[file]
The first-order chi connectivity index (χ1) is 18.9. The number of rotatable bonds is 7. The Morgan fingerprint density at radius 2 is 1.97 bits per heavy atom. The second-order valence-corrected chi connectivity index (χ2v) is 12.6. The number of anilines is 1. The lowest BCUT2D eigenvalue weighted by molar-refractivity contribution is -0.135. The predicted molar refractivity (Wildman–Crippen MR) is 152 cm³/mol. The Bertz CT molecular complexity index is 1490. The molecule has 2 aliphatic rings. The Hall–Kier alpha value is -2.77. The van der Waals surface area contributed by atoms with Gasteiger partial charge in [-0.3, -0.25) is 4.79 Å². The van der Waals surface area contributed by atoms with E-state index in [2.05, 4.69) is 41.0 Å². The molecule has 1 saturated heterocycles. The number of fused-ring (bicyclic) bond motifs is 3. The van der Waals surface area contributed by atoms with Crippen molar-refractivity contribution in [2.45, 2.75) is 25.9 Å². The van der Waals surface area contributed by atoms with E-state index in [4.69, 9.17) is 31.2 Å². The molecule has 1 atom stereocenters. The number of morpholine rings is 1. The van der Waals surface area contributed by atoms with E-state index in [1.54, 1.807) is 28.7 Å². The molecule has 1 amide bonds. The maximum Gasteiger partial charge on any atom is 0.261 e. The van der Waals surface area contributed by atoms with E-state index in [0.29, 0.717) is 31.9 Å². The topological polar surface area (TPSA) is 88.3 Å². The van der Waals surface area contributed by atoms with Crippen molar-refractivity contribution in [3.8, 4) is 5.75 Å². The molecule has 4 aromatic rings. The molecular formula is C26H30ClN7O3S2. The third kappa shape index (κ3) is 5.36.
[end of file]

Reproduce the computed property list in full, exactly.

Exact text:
The first-order chi connectivity index (χ1) is 18.9. The number of rotatable bonds is 7. The Morgan fingerprint density at radius 2 is 1.97 bits per heavy atom. The second-order valence-corrected chi connectivity index (χ2v) is 12.6. The number of anilines is 1. The lowest BCUT2D eigenvalue weighted by molar-refractivity contribution is -0.135. The predicted molar refractivity (Wildman–Crippen MR) is 152 cm³/mol. The Bertz CT molecular complexity index is 1490. The molecule has 2 aliphatic rings. The Hall–Kier alpha value is -2.77. The van der Waals surface area contributed by atoms with Gasteiger partial charge in [-0.3, -0.25) is 4.79 Å². The van der Waals surface area contributed by atoms with E-state index in [2.05, 4.69) is 41.0 Å². The molecule has 1 saturated heterocycles. The number of fused-ring (bicyclic) bond motifs is 3. The van der Waals surface area contributed by atoms with Crippen molar-refractivity contribution in [2.45, 2.75) is 25.9 Å². The van der Waals surface area contributed by atoms with E-state index in [4.69, 9.17) is 31.2 Å². The molecule has 1 atom stereocenters. The number of morpholine rings is 1. The van der Waals surface area contributed by atoms with E-state index in [1.54, 1.807) is 28.7 Å². The molecule has 1 amide bonds. The maximum Gasteiger partial charge on any atom is 0.261 e. The van der Waals surface area contributed by atoms with E-state index in [0.29, 0.717) is 31.9 Å². The topological polar surface area (TPSA) is 88.3 Å². The van der Waals surface area contributed by atoms with Crippen molar-refractivity contribution in [3.8, 4) is 5.75 Å². The molecule has 4 aromatic rings. The molecular formula is C26H30ClN7O3S2. The third kappa shape index (κ3) is 5.36.